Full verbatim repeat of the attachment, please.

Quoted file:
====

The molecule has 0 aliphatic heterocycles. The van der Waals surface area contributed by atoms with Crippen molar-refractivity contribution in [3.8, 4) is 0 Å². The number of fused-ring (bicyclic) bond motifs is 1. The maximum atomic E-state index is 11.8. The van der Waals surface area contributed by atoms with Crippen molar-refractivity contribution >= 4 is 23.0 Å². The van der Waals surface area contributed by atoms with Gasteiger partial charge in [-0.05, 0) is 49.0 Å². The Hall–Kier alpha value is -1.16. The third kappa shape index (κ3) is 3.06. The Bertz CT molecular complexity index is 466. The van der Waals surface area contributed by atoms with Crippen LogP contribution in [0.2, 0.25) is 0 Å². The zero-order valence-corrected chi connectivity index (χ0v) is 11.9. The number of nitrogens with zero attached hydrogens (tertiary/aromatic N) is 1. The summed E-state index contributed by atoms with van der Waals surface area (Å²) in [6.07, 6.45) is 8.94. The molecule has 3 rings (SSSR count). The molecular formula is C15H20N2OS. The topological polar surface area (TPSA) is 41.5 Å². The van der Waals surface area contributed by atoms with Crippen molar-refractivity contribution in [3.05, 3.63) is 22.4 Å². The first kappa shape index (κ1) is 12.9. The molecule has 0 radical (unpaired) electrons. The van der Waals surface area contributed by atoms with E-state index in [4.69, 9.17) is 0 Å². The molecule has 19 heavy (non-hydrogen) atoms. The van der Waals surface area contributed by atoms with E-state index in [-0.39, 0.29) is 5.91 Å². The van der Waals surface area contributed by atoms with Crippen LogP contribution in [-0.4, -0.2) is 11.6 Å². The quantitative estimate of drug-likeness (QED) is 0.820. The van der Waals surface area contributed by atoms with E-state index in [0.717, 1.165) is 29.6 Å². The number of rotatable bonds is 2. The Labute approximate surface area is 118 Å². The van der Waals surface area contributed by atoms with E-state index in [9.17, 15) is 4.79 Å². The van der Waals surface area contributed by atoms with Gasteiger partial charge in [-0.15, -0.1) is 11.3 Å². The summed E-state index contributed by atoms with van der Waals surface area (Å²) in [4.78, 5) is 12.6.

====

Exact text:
The molecule has 0 aliphatic heterocycles. The van der Waals surface area contributed by atoms with Crippen molar-refractivity contribution in [3.8, 4) is 0 Å². The number of fused-ring (bicyclic) bond motifs is 1. The maximum atomic E-state index is 11.8. The van der Waals surface area contributed by atoms with Crippen molar-refractivity contribution >= 4 is 23.0 Å². The van der Waals surface area contributed by atoms with Gasteiger partial charge in [-0.05, 0) is 49.0 Å². The Hall–Kier alpha value is -1.16. The third kappa shape index (κ3) is 3.06. The Bertz CT molecular complexity index is 466. The van der Waals surface area contributed by atoms with Crippen LogP contribution in [0.2, 0.25) is 0 Å². The zero-order valence-corrected chi connectivity index (χ0v) is 11.9. The number of nitrogens with zero attached hydrogens (tertiary/aromatic N) is 1. The summed E-state index contributed by atoms with van der Waals surface area (Å²) in [6.07, 6.45) is 8.94. The molecule has 3 rings (SSSR count). The molecular formula is C15H20N2OS. The topological polar surface area (TPSA) is 41.5 Å². The van der Waals surface area contributed by atoms with Crippen molar-refractivity contribution in [3.05, 3.63) is 22.4 Å². The first kappa shape index (κ1) is 12.9. The molecule has 0 radical (unpaired) electrons. The van der Waals surface area contributed by atoms with E-state index in [4.69, 9.17) is 0 Å². The molecule has 19 heavy (non-hydrogen) atoms. The van der Waals surface area contributed by atoms with E-state index in [-0.39, 0.29) is 5.91 Å². The van der Waals surface area contributed by atoms with Crippen LogP contribution in [-0.4, -0.2) is 11.6 Å². The quantitative estimate of drug-likeness (QED) is 0.820. The van der Waals surface area contributed by atoms with E-state index in [0.717, 1.165) is 29.6 Å². The number of rotatable bonds is 2. The Labute approximate surface area is 118 Å². The van der Waals surface area contributed by atoms with E-state index in [9.17, 15) is 4.79 Å². The van der Waals surface area contributed by atoms with Gasteiger partial charge in [-0.15, -0.1) is 11.3 Å². The summed E-state index contributed by atoms with van der Waals surface area (Å²) in [4.78, 5) is 12.6.